By Armen Zakarian
The Armenian opposition invoked on Wednesday a legal loophole that could allow it to force an impeachment debate in the parliament without having to enlist the support of at least one third of its members.
Failure to collect the required minimum number of deputies’ signatures led to the collapse of the previous such initiative earlier this month. It followed a series of street protests by thousands of opposition supporters.
A representative of several minority opposition factions, Ghukas Ulikhanian, announced that they will use a provision in the parliamentary statutes allowing every deputy to put any motion related to the issue debated by fellow lawmakers. Ulikhanian made the surprise announcement during discussions of a report by a special parliamentary commission that has overseen the official probe of the 1999 parliament killings.
The report concludes that Armenia’s “state security bodies” could have forestalled the bloody attack on the National Assembly that left Prime Minister Vazgen Sarkisian, parliament speaker Karen Demirchian and six other officials dead. The report, submitted at the end of the commission’s one-year work, came as an indirect attack on Defense Minister Serzh Sarkisian, who was national security minister at the time.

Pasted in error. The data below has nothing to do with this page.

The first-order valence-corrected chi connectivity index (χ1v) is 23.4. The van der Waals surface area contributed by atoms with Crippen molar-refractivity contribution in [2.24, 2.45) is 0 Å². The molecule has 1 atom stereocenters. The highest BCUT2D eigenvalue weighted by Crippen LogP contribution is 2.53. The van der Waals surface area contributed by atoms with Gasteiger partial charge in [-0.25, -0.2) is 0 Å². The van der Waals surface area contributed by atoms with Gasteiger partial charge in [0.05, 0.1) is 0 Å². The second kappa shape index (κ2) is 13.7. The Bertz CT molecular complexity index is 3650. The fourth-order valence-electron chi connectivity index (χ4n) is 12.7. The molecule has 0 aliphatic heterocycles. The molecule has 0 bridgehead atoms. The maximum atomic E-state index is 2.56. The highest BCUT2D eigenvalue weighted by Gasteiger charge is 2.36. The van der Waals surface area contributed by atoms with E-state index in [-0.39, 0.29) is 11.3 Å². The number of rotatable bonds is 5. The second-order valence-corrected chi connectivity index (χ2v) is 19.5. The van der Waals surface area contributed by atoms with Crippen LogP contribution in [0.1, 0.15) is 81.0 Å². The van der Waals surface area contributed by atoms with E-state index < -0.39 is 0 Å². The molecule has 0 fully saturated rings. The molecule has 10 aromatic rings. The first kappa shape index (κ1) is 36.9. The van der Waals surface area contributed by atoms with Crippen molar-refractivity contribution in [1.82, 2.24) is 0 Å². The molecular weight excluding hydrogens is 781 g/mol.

Ulikhanian said Kocharian also bears personal responsibility for the brazen terrorist attack and should therefore be removed from office. He repeated opposition charges that Kocharian took several “unconstitutional” steps in the months that followed the parliament massacre.
The opposition announcement caught the parliament’s pro-Kocharian majority off guard. Deputy speaker Tigran Torosian and other deputies accused the opposition of favoring “irresponsible” methods of political struggle, but did not immediately question their legality.
The chairman of the parliament committee on legal affairs, Victor Dallakian, said the opposition factions will be entitled to having the impeachment issue automatically included in the parliament agenda during the next session scheduled for June 10.